Years ago I purchased the Ancient Civilizations and the Bible curriculum by Diana Waring. I must have started going through it at one point because once I dug through the layer of dust it had accumulated I discovered a few of my pencil underlinings and notes in the margins. The memory escapes me, though, so I’m reading it afresh in preparation for a course we’re hoping to do this year. Julian and I recently had the opportunity to visit a number of ancient Mayan ruins in the Yucatan peninsula of Mexico, so our curiosity was piqued and we came home desirous of learning more about such ancient civilizations. We found the Moody Institute Empty Cities production from 1961 at our library and watched it with the kids a few days after giving them the virtual tour of our own Mayan adventure. Here’s the full film on YouTube:
Even though Diana Waring’s curriculum deals with different civilizations, I am excited to use it as a springboard for studying a variety of areas this year. I was especially encouraged by this portion of the Introduction:
“As dearly beloved followers of Jesus Christ, we who are teachers need to understand this: the essential truth at the very foundation of education is that God is the True Teacher, the Master Teacher, the Actively-Changing-Lives Teacher. To teach as a “student teacher” under His authority and His leading will transform our hearts and attitudes, it will dramatically affect our students’ experience, and, in the final analysis, it will reflect the heart of God.
Instead of a mere dispenser of facts, requiring our students to regurgitate the same facts back to us, we can teach with anticipation and a sense of wonder, expecting God to show us new insights, new connections, and new understandings we never had before. We can enthusiastically and humbly share with our students what and how God has taught us, eagerly encouraging them to watch for His involvement in their own lives.”
I realize that I’ve tended to “play it safe” – studying and learning things about which I was already relatively familiar. Perhaps subconsciously I’ve felt like in order to teach my children I had to be the expert on the material in their eyes. But I appreciate this reminder and challenge to keep being a learner myself, even in front of my children. If I am excited to learn and grow as we study new areas, perhaps that excitement will prove contagious and they will learn to love learning as well!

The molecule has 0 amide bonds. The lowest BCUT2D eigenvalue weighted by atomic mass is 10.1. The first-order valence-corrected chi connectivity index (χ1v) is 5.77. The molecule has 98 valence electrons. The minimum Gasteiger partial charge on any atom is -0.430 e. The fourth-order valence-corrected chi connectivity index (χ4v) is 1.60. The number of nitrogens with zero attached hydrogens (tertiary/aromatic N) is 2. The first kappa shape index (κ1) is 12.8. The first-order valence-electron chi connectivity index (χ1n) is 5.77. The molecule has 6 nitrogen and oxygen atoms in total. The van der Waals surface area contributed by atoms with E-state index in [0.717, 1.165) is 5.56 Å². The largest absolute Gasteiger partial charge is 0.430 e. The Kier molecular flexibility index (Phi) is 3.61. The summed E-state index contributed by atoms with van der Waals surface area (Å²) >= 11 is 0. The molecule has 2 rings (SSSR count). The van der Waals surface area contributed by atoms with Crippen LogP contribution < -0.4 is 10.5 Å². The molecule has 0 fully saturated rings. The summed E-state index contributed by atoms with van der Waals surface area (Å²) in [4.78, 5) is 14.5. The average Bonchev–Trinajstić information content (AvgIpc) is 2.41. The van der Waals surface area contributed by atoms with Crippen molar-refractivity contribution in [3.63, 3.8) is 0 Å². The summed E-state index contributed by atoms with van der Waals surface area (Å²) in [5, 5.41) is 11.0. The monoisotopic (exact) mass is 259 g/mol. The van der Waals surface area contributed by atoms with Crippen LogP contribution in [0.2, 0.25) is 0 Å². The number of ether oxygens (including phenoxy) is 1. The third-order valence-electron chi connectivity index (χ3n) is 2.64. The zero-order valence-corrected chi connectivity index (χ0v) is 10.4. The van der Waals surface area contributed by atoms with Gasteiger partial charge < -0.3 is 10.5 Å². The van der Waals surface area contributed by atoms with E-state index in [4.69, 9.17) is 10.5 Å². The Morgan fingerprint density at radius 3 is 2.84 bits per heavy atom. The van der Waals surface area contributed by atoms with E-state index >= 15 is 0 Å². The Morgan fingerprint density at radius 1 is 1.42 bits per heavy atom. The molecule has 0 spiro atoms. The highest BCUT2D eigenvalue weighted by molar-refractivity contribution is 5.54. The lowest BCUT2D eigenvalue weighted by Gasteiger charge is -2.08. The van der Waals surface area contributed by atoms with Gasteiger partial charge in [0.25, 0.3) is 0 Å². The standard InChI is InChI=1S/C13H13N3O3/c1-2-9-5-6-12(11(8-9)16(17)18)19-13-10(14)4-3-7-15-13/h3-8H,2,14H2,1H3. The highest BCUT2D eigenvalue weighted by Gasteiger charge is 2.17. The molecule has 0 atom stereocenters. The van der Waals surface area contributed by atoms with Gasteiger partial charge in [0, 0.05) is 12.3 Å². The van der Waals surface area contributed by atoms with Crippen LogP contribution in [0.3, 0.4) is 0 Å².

One thing I’m really excited about this year is a little journal I picked up the other day called, Living Well One Line a Day. I was inspired last Sunday when we sang one of my favorite songs, 10,000 Reasons by Matt Redman. I’ve dwelt on the first verse quite a bit, but was especially struck by the second verse this time:
You’re rich in love,
and You’re slow to anger.
Your name is great,
and Your heart is kind.
For all your goodness
I will keep on singing –
Ten thousand reasons
for my heart to find.”
One of the greatest challenges every day is to take my thoughts captive to the obedience of Jesus Christ (2 Corinthians 10:5). It’s easy to wallow in discouragement, self-pity, frustration, and more. But those fruits are a result of walking in the flesh and being driven by my circumstances rather than by what I know is right and true. So one way that I’m hoping to more actively combat that this year is by looking for the goodness of God expressed in every moment and then documenting it in a brief sentence at the end of each day. I hope that this will prove to be a useful tool to help me keep my thoughts more centered on God throughout the day and less centered on how I’m feeling (or how the day seems to be falling apart!).
I’ve been tossing around the idea for a few days of reviving this blog as a way to share my journey and the things I’m learning in my new adventures as a wife and mom. For anyone who’s still here who has no idea why the blog has been silent for the last year and a half, you can read up on part of the scoop here: Absence Makes the Heart Grow Fonder…? And then if you’re interested in a little more, you can check out the following videos:
Julian and Natalie’s Testimony from Positive Motion Studios on Vimeo.
Julian and Natalie’s Wedding (Short Version) from IanGregory on Vimeo.